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LCQ15: Combat tax evasion and tax avoidance

     Following is a question by the Hon Chan Kin-por and a written reply by the Secretary for Financial Services and the Treasury, Professor K C Chan, in the Legislative Council today (May 30):


     It has been reported that, according to the latest figures released by the Inland Revenue Department (IRD), the authorities completed field audits of about 1 804 cases in total in 2011-2012, and found that the understated earnings and profits amounted to about $34 billion, and the assessed back tax and penalties were more than $6 billion in total, representing a 57% surge from last year and hitting a record high over the years. The aforesaid cases included 10 "major tax avoidance cases" each involving over $100 million. In this connection, will the Government inform this Council:

(a) of the details of the amount of tax and penalty of each of the aforesaid 10 "major tax avoidance cases";

(b) given that the aforesaid amount of tax recovered in 2011-2012 hit a record high over the years, whether this is due to other reasons in addition to the fact that the aforesaid "major tax avoidance cases" involved huge amounts of money;

(c) of the respective numbers and details, including the understated tax items and the successfully recovered tax amounts and penalties, etc, of the field audit cases completed by IRD in each of the past five years, broken down by type of tax; and

(d) whether the Government will consider increasing the resources for IRD to employ additional staff to conduct field audits, so as to step up efforts in combating tax avoidance and tax evasion, and recover more uncharged tax due to omissions in tax returns and undercharged tax?



(a) Regarding the 10 largest tax avoidance cases concluded by the Inland Revenue Department (IRD) in the 2011-12 financial year, the amounts of back tax and penalties involved in each case are as follows íV

     Case     Amount of Back Tax and Penalties
                         ($ million)

     1                        864
     2                        502
     3                        425
     4                        357
     5                        298
     6                        192
     7                        180
     8                        173
     9                        141
     10                       110

(b) The above 10 tax avoidance cases, each involving more than $100 million back tax and penalties, were all concluded after at least five years of audit work by IRD. If those 10 tax avoidance cases are excluded, the total amount of back tax and penalties involved in the remaining tax avoidance cases is only some $2.7 billion, which is comparable to the amounts of back tax and penalties assessed for tax avoidance cases in the last few financial years. Hence, the exceptionally large amount of back tax and penalties assessed in the 2011-12 financial year is mainly attributed to those 10 tax avoidance cases.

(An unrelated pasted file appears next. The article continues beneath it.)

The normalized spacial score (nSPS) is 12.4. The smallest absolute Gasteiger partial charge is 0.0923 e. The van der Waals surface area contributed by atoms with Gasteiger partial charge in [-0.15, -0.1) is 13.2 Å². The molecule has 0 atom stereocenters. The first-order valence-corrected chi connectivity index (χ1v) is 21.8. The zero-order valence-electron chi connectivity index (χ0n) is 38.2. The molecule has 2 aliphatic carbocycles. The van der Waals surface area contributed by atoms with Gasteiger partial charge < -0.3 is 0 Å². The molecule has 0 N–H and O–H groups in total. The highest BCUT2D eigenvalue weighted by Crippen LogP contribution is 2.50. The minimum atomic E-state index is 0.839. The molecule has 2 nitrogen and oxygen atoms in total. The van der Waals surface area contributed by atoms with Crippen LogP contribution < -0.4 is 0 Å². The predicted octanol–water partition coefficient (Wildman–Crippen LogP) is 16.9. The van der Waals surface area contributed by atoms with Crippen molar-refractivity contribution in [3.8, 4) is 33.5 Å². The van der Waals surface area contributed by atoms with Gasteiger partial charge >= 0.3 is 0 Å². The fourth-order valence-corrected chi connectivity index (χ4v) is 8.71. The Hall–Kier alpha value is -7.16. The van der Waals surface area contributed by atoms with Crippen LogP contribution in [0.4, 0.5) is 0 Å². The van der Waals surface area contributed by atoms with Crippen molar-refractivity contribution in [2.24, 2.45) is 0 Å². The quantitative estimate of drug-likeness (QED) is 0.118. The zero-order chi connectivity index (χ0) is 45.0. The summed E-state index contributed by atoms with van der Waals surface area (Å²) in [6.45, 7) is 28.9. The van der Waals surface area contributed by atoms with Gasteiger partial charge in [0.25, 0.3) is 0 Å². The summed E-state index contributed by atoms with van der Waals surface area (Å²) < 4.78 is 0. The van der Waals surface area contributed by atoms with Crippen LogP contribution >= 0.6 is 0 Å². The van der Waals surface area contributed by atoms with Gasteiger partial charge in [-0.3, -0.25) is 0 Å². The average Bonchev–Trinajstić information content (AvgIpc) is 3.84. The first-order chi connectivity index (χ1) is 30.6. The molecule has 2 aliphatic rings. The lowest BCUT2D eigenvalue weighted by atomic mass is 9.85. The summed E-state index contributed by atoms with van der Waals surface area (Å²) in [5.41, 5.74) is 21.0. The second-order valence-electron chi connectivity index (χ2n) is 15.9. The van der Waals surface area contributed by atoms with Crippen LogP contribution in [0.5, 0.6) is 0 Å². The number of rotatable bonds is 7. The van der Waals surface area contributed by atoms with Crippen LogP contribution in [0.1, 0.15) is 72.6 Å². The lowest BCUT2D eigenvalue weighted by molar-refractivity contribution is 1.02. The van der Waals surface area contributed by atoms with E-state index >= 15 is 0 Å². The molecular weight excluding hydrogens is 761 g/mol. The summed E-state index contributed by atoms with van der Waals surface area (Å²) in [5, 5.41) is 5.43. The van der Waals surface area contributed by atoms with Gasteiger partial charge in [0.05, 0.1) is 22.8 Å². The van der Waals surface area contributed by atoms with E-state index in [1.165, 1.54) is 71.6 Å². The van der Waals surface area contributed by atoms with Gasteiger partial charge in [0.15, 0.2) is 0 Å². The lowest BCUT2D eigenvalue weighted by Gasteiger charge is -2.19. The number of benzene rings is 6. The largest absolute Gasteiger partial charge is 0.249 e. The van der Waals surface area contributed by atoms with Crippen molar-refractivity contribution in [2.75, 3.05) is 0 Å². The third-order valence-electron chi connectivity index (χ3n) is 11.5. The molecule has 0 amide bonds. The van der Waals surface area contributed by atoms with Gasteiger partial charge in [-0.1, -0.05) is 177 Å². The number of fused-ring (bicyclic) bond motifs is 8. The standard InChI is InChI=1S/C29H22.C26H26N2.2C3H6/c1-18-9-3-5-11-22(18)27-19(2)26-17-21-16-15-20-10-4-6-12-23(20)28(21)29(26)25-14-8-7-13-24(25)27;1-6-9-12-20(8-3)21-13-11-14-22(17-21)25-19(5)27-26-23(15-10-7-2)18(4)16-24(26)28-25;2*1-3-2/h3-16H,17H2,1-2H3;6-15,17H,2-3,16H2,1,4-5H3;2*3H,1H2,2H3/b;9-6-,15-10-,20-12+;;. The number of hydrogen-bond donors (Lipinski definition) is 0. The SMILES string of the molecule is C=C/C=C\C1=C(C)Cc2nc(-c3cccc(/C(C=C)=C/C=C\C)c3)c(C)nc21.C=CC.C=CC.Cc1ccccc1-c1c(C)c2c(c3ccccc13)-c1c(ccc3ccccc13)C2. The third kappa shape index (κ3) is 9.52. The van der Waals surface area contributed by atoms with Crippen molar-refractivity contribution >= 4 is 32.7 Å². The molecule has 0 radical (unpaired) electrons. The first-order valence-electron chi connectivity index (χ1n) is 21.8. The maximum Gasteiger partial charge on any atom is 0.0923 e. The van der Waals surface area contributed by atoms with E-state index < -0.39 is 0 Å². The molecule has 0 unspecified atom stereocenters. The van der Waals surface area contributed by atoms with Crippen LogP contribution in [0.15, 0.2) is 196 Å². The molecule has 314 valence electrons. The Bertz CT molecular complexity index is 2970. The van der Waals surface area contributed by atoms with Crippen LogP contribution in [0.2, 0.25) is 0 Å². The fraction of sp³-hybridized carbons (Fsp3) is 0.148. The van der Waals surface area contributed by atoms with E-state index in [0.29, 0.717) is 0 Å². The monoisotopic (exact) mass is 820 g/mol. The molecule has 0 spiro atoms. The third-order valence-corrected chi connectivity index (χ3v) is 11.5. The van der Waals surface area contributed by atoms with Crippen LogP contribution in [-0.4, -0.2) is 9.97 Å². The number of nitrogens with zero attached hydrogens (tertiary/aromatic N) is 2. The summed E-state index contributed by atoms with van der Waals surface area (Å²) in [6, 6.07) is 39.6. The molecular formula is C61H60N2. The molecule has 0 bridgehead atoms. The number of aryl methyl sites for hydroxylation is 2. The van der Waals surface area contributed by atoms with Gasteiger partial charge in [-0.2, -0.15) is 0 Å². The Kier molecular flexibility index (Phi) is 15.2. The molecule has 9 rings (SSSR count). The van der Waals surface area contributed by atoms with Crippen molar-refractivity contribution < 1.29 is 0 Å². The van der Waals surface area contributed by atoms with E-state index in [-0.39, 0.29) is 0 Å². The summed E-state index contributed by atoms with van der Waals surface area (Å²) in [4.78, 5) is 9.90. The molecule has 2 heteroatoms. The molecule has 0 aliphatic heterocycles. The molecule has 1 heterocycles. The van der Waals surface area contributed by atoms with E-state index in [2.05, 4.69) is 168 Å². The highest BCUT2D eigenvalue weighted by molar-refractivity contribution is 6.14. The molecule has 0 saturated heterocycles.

(c) Since IRD's statistics on completed field audit and investigation cases do not have breakdowns by tax types and amounts of back tax and penalties, we are unable to provide the relevant information. The table below sets out the number of cases completed and the amounts of back tax and penalties assessed by the Field Audit and Investigation Unit (FAIU) of IRD in the five financial years from 2007-08 to 2011-12 -

Financial 2007-08  2008-09  2009-10  2010-11  2011-12

Number of   1 864    1 862    1 803    1 805    1 804

Amount of 2,528.5  2,181.2  2,590.4  3,827.4  6,003.0
 back tax
 ($ million)

(d) IRD reviews from time to time the effectiveness of the work to combat tax evasion and tax avoidance, and will take timely measures to enhance the efficiency and effectiveness of the FAIU as necessary. These measures include -

(i) making effective use of information technology and strengthening liaison between the FAIU and other assessing units so as to enhance the efficiency of risk management for tax evasion and tax avoidance;

(ii) adjusting the criteria for identifying cases for audit from time to time in response to the changing social circumstances and business practices, and taking more targeted measures to tackle high-risk cases; and

(iii) strengthening on-the-job training of the officers, and enhancing the officers' professional knowledge, practical experiences and investigative skills through job rotation as well as participation in local and international tax and investigation seminars and training programmes.  

     With optimum use and flexible deployment of the existing resources, we believe that the above measures are effective in enhancing the efficiency and effectiveness of the FAIU of IRD.

Ends/Wednesday, May 30, 2012
Issued at HKT 14:01


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